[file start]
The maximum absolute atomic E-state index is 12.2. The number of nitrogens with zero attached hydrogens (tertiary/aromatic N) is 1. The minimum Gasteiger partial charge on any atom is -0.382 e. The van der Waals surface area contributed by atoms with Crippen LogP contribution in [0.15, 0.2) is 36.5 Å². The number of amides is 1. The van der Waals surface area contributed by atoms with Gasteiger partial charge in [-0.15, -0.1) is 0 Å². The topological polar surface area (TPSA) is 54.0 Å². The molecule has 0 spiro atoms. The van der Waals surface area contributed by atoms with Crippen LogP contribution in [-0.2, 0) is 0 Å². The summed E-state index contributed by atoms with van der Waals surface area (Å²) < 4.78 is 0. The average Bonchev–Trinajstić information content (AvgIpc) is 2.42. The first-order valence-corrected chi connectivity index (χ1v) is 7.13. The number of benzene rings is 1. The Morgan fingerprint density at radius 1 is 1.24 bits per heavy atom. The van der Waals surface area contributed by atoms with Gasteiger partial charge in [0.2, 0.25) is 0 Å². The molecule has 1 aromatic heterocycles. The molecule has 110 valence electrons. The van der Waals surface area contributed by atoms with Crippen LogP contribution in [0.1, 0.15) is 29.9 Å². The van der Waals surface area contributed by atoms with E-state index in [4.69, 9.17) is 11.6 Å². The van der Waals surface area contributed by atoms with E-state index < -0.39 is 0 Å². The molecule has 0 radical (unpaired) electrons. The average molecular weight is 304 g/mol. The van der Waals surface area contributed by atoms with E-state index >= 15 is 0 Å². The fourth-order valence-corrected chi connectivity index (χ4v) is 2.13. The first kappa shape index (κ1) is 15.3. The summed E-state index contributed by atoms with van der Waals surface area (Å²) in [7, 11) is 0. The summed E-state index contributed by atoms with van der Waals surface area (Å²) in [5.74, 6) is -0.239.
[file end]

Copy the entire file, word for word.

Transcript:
The maximum absolute atomic E-state index is 12.2. The number of nitrogens with zero attached hydrogens (tertiary/aromatic N) is 1. The minimum Gasteiger partial charge on any atom is -0.382 e. The van der Waals surface area contributed by atoms with Crippen LogP contribution in [0.15, 0.2) is 36.5 Å². The number of amides is 1. The van der Waals surface area contributed by atoms with Gasteiger partial charge in [-0.15, -0.1) is 0 Å². The topological polar surface area (TPSA) is 54.0 Å². The molecule has 0 spiro atoms. The van der Waals surface area contributed by atoms with Crippen LogP contribution in [-0.2, 0) is 0 Å². The summed E-state index contributed by atoms with van der Waals surface area (Å²) < 4.78 is 0. The average Bonchev–Trinajstić information content (AvgIpc) is 2.42. The first-order valence-corrected chi connectivity index (χ1v) is 7.13. The number of benzene rings is 1. The Morgan fingerprint density at radius 1 is 1.24 bits per heavy atom. The van der Waals surface area contributed by atoms with Gasteiger partial charge in [0.2, 0.25) is 0 Å². The molecule has 1 aromatic heterocycles. The molecule has 110 valence electrons. The van der Waals surface area contributed by atoms with Crippen LogP contribution in [0.1, 0.15) is 29.9 Å². The van der Waals surface area contributed by atoms with E-state index in [4.69, 9.17) is 11.6 Å². The van der Waals surface area contributed by atoms with E-state index < -0.39 is 0 Å². The molecule has 0 radical (unpaired) electrons. The average molecular weight is 304 g/mol. The van der Waals surface area contributed by atoms with E-state index >= 15 is 0 Å². The fourth-order valence-corrected chi connectivity index (χ4v) is 2.13. The first kappa shape index (κ1) is 15.3. The summed E-state index contributed by atoms with van der Waals surface area (Å²) in [7, 11) is 0. The summed E-state index contributed by atoms with van der Waals surface area (Å²) in [5.74, 6) is -0.239.